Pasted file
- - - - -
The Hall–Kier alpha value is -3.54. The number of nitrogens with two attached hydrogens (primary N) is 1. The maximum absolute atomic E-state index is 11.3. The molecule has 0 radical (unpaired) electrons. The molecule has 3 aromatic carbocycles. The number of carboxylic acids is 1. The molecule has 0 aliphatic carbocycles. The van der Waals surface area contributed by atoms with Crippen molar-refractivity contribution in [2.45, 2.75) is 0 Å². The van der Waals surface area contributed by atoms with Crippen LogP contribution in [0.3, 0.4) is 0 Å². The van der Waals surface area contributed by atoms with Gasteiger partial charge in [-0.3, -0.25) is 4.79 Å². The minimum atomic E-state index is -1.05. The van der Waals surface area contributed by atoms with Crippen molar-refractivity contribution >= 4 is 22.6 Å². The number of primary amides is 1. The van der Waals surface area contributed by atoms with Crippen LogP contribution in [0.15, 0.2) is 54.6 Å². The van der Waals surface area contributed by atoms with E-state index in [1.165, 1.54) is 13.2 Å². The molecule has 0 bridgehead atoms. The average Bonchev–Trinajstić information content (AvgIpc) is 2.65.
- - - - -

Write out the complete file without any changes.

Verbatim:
The Hall–Kier alpha value is -3.54. The number of nitrogens with two attached hydrogens (primary N) is 1. The maximum absolute atomic E-state index is 11.3. The molecule has 0 radical (unpaired) electrons. The molecule has 3 aromatic carbocycles. The number of carboxylic acids is 1. The molecule has 0 aliphatic carbocycles. The van der Waals surface area contributed by atoms with Crippen molar-refractivity contribution in [2.45, 2.75) is 0 Å². The van der Waals surface area contributed by atoms with Crippen LogP contribution in [0.3, 0.4) is 0 Å². The van der Waals surface area contributed by atoms with Gasteiger partial charge in [-0.3, -0.25) is 4.79 Å². The minimum atomic E-state index is -1.05. The van der Waals surface area contributed by atoms with Crippen molar-refractivity contribution >= 4 is 22.6 Å². The number of primary amides is 1. The van der Waals surface area contributed by atoms with Crippen LogP contribution in [0.15, 0.2) is 54.6 Å². The van der Waals surface area contributed by atoms with E-state index in [1.165, 1.54) is 13.2 Å². The molecule has 0 bridgehead atoms. The average Bonchev–Trinajstić information content (AvgIpc) is 2.65.